Chairman, National People’s Congress of China
Date of Birth: 1941
Second in command of China’s Communist Party Wu Bangguo has just completed a tour of Algeria, Gabon, Ethiopia, Madagascar and Seychelles from 3-14 November 2008. He visited the allies in rough order from oldest to newest. With Algerian President Abdelaziz Bouteflika,
Wu talked up infrastructure and energy. He proposed a trade and
economic zone. Then he spent two days in Gabon discussing minerals and
power with President Omar Bongo Ondimba.
Ethiopian Premier Meles Zenawi welcomed Wu’s call for further
agricultural and anti-poverty programmes. Wu proposed hydropower works
and an industrial zone for Chinese companies. He met Jean Ping,
the Gabonese Chairman of the African Union Commission, and the two men
attended the opening of the AU’s new Chinese-financed US$150 million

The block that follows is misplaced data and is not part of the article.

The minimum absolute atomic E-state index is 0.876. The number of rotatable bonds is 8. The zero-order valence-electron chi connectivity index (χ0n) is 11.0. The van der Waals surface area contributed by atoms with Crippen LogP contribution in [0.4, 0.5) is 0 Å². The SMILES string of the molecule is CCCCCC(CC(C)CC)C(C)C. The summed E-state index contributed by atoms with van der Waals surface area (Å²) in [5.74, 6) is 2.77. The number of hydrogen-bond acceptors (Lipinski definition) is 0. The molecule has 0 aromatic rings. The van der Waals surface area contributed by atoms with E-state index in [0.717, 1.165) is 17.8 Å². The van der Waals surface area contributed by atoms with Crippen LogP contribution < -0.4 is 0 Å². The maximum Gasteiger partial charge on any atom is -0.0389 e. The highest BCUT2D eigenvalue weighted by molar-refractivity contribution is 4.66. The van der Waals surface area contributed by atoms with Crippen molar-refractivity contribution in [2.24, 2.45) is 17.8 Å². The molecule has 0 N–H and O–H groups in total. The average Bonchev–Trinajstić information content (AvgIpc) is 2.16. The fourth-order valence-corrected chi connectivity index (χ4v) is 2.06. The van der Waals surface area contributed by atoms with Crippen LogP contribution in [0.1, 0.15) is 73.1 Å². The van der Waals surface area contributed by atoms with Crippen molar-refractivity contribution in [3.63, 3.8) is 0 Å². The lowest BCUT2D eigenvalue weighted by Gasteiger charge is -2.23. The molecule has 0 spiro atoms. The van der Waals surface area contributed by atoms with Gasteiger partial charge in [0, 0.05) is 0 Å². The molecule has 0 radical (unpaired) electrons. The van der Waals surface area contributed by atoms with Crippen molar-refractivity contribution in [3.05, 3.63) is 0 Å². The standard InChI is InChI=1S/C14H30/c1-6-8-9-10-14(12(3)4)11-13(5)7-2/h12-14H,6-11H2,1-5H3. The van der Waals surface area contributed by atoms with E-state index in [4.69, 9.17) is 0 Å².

conference and office complex.
In Madagascar, Wu emphasised China’s plan to use local labour for
several energy and agriculture projects discussed with President Marc Ravalomanana. Finally, in Seychelles, Wu assured President James Michel that the global credit crisis would not affect China’s plans to increase funding.
Despite the financial panic, Wu was able to reiterate Beijing’s
commitment to its pledges at the 2006 Forum on China-Africa
Cooperation. Expectations are high for the next FOCAC summit, to be
held in Egypt in 2009, and Wu was an honoured guest. There were few signs of the nervousness that dogged President Hu Jintao’s visit last year during the unrest in Zambia’s Copperbelt over Chinese mining companies’ treatment of local workers.
From Anhui province, Wu is an engineer who ascended the party ranks
via its Shanghai branch. Rising to the CCP Central Committee alongside
Hu in 2003, Wu’s was then appointed Chairman of the National People’s
Congress Standing Committee. Some dismiss the NPC as a rubber-stamp
legislative body; but, its Standing Committee plays a key role in
promulgating new laws. Following China’s accession to the World Trade
Organisation in 2001, there has been a plethora of new commercial rules